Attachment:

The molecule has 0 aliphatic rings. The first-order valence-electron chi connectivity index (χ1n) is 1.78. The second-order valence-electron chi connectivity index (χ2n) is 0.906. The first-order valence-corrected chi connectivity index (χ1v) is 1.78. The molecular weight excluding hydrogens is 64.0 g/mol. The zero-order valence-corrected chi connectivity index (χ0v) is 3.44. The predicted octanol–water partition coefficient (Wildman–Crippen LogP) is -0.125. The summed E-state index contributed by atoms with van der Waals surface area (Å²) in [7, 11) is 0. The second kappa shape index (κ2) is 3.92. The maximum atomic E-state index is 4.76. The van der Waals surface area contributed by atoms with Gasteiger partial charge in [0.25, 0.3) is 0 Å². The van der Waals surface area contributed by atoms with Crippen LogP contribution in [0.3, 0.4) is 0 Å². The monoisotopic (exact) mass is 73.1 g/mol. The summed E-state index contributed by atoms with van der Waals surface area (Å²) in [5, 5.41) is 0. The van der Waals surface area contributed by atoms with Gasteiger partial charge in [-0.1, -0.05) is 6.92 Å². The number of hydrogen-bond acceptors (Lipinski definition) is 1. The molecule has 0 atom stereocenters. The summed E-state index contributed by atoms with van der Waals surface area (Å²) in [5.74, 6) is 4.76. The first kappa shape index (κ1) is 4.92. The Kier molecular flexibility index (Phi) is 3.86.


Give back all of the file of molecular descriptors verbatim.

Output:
The molecule has 0 aliphatic rings. The first-order valence-electron chi connectivity index (χ1n) is 1.78. The second-order valence-electron chi connectivity index (χ2n) is 0.906. The first-order valence-corrected chi connectivity index (χ1v) is 1.78. The molecular weight excluding hydrogens is 64.0 g/mol. The zero-order valence-corrected chi connectivity index (χ0v) is 3.44. The predicted octanol–water partition coefficient (Wildman–Crippen LogP) is -0.125. The summed E-state index contributed by atoms with van der Waals surface area (Å²) in [7, 11) is 0. The second kappa shape index (κ2) is 3.92. The maximum atomic E-state index is 4.76. The van der Waals surface area contributed by atoms with Gasteiger partial charge in [0.25, 0.3) is 0 Å². The van der Waals surface area contributed by atoms with Crippen LogP contribution in [0.3, 0.4) is 0 Å². The monoisotopic (exact) mass is 73.1 g/mol. The summed E-state index contributed by atoms with van der Waals surface area (Å²) in [5, 5.41) is 0. The van der Waals surface area contributed by atoms with Gasteiger partial charge in [-0.1, -0.05) is 6.92 Å². The number of hydrogen-bond acceptors (Lipinski definition) is 1. The molecule has 0 atom stereocenters. The summed E-state index contributed by atoms with van der Waals surface area (Å²) in [5.74, 6) is 4.76. The first kappa shape index (κ1) is 4.92. The Kier molecular flexibility index (Phi) is 3.86.